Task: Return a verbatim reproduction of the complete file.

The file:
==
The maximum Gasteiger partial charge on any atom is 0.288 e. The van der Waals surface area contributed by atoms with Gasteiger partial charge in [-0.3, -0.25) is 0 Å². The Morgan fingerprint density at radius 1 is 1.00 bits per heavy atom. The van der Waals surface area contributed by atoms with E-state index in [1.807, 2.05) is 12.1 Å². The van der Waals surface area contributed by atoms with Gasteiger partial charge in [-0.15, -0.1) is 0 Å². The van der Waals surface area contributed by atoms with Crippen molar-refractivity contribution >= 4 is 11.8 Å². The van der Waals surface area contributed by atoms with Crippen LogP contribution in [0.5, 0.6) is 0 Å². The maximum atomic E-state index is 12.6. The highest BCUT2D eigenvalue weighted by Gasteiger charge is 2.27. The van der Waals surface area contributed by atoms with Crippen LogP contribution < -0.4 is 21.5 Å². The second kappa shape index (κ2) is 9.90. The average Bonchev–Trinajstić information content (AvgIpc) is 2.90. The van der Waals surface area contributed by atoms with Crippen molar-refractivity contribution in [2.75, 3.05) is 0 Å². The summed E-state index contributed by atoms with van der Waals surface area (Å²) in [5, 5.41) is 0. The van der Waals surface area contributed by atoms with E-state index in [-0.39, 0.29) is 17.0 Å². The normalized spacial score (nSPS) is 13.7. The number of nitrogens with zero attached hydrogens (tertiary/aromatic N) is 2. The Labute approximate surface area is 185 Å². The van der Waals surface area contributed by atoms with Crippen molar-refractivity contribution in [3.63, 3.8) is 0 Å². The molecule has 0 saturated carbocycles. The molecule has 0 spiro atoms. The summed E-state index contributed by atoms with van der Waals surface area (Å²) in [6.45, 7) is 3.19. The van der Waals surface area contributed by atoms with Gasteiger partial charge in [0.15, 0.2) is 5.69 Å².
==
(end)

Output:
The maximum Gasteiger partial charge on any atom is 0.288 e. The van der Waals surface area contributed by atoms with Gasteiger partial charge in [-0.3, -0.25) is 0 Å². The Morgan fingerprint density at radius 1 is 1.00 bits per heavy atom. The van der Waals surface area contributed by atoms with E-state index in [1.807, 2.05) is 12.1 Å². The van der Waals surface area contributed by atoms with Gasteiger partial charge in [-0.15, -0.1) is 0 Å². The van der Waals surface area contributed by atoms with Crippen molar-refractivity contribution >= 4 is 11.8 Å². The van der Waals surface area contributed by atoms with Crippen LogP contribution in [0.5, 0.6) is 0 Å². The maximum atomic E-state index is 12.6. The highest BCUT2D eigenvalue weighted by Gasteiger charge is 2.27. The van der Waals surface area contributed by atoms with Crippen LogP contribution < -0.4 is 21.5 Å². The second kappa shape index (κ2) is 9.90. The average Bonchev–Trinajstić information content (AvgIpc) is 2.90. The van der Waals surface area contributed by atoms with Crippen molar-refractivity contribution in [2.75, 3.05) is 0 Å². The summed E-state index contributed by atoms with van der Waals surface area (Å²) in [5, 5.41) is 0. The van der Waals surface area contributed by atoms with E-state index in [-0.39, 0.29) is 17.0 Å². The normalized spacial score (nSPS) is 13.7. The number of nitrogens with zero attached hydrogens (tertiary/aromatic N) is 2. The Labute approximate surface area is 185 Å². The van der Waals surface area contributed by atoms with Crippen molar-refractivity contribution in [3.63, 3.8) is 0 Å². The molecule has 0 saturated carbocycles. The molecule has 0 spiro atoms. The summed E-state index contributed by atoms with van der Waals surface area (Å²) in [6.45, 7) is 3.19. The van der Waals surface area contributed by atoms with Gasteiger partial charge in [0.15, 0.2) is 5.69 Å².